“Doctors Weigh In” is an occasional series that features answers to reader questions we shared with doctors on Medscape Consult, our community space for health professionals.
Statins are an effective treatment to lower cholesterol. For most people, they work just fine. But as is the case with any medication, sometimes the side effects are too much to bear.
A reader in the WebMD Heart Health Community recently shared his own experience with statin side effects. His doctor started him on a statin after a mild heart attack. The side effects are making him feel terrible, and they seem to be getting worse. When he asked his doctor about it, his doctor said statins are proven and there’s no need to consider other options. We shared his dilemma with the community of doctors on Medscape Consult. They responded with some great suggestions:
- Try a different statin. Not all statins are created equal when it comes to muscle pain. The statins that lower cholesterol the most are also the ones that tend to cause more muscle pain.
- Talk to your doctor about adding the supplement coQ10. It’s worth a chat. Some studies showed it decreased muscle pain. Others did not.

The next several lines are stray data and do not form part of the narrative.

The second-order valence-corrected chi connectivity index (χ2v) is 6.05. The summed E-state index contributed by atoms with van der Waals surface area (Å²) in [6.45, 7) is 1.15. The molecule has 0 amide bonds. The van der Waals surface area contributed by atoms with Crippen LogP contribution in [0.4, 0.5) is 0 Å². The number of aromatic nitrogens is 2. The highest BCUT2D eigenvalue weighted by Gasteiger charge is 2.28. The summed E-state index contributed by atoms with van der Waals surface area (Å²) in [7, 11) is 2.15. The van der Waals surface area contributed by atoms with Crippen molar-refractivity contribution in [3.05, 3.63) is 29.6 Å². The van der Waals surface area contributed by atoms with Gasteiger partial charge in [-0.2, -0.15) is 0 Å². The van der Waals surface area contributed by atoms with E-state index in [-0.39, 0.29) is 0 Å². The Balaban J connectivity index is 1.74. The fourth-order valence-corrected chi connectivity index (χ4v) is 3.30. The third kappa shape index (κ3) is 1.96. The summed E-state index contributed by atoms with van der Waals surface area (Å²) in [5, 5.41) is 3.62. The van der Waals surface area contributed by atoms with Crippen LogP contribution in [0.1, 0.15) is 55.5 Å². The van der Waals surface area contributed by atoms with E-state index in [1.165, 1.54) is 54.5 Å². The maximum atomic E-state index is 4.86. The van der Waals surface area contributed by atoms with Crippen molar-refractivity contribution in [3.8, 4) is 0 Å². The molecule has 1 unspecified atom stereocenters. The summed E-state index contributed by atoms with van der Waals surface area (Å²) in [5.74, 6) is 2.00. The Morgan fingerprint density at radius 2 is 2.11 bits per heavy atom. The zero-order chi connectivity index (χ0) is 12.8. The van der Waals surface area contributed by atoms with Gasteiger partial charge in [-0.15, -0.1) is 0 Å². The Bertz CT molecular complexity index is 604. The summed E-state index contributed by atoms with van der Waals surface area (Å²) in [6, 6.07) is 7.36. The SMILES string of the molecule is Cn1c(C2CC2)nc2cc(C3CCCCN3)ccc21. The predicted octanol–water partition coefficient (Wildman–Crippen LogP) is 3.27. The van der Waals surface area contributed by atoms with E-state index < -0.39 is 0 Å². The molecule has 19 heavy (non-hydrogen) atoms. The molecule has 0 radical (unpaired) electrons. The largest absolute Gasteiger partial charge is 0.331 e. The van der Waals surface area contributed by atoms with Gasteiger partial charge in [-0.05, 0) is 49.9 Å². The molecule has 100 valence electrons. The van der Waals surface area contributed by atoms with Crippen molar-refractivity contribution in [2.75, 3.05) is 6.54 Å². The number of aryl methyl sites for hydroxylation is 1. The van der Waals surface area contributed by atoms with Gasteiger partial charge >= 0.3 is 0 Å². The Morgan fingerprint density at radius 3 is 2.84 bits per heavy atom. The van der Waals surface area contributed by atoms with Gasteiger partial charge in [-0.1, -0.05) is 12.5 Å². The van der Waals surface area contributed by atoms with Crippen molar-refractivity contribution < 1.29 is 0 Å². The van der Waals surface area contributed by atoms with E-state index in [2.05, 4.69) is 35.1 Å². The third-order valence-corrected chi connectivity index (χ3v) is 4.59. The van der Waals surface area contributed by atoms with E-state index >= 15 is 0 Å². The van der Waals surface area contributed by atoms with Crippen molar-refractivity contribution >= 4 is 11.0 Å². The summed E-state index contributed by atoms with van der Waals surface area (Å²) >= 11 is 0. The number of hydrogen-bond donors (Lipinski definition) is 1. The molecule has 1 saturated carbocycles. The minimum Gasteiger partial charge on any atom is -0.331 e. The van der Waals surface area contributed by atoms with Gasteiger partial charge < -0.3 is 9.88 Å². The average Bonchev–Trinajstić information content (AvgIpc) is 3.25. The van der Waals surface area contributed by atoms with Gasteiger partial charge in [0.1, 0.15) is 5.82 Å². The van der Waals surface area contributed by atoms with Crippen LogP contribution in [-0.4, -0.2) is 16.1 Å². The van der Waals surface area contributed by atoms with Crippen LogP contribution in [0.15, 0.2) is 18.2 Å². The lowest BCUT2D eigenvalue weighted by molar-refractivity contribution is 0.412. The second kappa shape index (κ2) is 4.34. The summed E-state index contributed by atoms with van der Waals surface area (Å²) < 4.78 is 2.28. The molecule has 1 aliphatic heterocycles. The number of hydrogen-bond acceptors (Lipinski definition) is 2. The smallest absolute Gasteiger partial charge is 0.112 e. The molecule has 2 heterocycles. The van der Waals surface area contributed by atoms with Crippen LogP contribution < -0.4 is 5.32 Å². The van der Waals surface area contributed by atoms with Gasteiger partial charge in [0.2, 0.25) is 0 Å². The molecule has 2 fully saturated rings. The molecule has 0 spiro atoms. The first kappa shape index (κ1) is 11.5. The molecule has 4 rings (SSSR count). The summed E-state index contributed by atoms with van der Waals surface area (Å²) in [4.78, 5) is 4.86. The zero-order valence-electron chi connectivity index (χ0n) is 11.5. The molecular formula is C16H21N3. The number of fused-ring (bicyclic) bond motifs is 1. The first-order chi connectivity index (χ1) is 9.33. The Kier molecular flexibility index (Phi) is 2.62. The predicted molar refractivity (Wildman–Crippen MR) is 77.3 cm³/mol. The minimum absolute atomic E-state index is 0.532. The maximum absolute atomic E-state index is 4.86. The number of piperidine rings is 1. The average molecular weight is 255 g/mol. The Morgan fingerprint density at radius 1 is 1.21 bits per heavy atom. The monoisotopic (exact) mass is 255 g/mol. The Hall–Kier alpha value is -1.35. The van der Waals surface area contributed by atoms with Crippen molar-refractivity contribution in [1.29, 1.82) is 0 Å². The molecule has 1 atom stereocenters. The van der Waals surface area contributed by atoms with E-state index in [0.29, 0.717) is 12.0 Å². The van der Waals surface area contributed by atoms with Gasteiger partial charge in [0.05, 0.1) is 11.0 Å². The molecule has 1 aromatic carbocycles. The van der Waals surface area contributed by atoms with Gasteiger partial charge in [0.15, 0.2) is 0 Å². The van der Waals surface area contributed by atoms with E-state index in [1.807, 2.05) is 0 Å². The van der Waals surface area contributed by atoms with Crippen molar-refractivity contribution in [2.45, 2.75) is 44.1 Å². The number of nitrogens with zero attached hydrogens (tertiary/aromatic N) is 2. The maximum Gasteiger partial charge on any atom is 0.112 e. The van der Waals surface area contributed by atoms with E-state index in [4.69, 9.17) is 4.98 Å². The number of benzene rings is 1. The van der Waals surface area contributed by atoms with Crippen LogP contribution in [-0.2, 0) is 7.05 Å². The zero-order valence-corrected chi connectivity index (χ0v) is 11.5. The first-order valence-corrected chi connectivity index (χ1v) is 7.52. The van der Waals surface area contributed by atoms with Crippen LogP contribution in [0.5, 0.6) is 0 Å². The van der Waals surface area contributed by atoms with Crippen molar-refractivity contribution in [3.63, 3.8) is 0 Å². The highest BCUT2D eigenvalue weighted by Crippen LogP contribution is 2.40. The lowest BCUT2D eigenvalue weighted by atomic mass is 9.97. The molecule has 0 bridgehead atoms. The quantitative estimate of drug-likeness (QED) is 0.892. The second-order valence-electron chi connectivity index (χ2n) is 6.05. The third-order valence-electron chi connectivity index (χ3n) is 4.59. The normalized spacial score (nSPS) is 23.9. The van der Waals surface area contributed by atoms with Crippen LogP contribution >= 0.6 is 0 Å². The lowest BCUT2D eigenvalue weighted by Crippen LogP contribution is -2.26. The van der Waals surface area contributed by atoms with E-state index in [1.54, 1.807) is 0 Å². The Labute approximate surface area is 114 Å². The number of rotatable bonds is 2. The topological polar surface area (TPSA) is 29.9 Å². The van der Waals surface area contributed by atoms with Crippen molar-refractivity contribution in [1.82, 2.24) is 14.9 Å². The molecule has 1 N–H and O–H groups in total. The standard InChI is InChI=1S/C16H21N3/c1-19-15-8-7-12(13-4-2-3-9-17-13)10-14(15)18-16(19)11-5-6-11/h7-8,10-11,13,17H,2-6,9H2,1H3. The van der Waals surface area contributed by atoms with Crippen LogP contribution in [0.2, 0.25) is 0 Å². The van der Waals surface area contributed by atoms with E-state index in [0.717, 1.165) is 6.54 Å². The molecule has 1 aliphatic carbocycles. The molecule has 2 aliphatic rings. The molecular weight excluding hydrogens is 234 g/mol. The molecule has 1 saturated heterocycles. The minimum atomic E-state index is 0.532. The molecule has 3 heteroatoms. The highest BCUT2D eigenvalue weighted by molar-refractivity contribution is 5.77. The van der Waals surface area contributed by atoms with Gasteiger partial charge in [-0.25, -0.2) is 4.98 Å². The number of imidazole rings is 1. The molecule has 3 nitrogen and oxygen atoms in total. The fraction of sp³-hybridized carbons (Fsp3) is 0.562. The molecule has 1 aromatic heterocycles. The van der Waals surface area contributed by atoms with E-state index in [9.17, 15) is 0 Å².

- Consider a new class of medications to lower cholesterol called PCSK9 inhibitors. They may be a good option if you can’t take statins because of side effects.
- Don’t forget about lifestyle changes to maximize the effect of any medication. (Music to my ears!) Just because you’re on medicine doesn’t mean keeping a healthy weight and exercising regularly aren’t just as important. A pill can only do so much.
- Think about a lower dose. While higher doses are more effective, with more statin can come more muscle pain. If the pain is too much to bear, a lower dose is better than no dose at all.
So what causes the muscle pain from statins? We’re not sure, but it’s relatively common. Your genes likely play a role. Your ethnic background, too. The older we are, the more likely statins are to affect our muscles.
The physicians in the Medscape Consult community offered up some great suggestions (talk to your doctor to make sure they’re right for you). What else can you do?
Some studies suggest that a low vitamin D level may increase your chance of muscle pain from a statin. Ask your doctor about your vitamin D level and if a supplement could help.
It’s best to take your statin daily for best results, but taking it every other day may help lower muscle pain (talk to your doctor before changing frequency).
You may have heard that red yeast rice can help lower cholesterol. The problem? This supplement contains statin-like ingredients, so it can cause similar side effects. Plus, we don’t have evidence to show it can actually help prevent heart attacks and strokes from high cholesterol.
If you’re suffering from side effects due to a statin, you have some options. Work with your doctor, talk through the issues, and see what makes sense for you.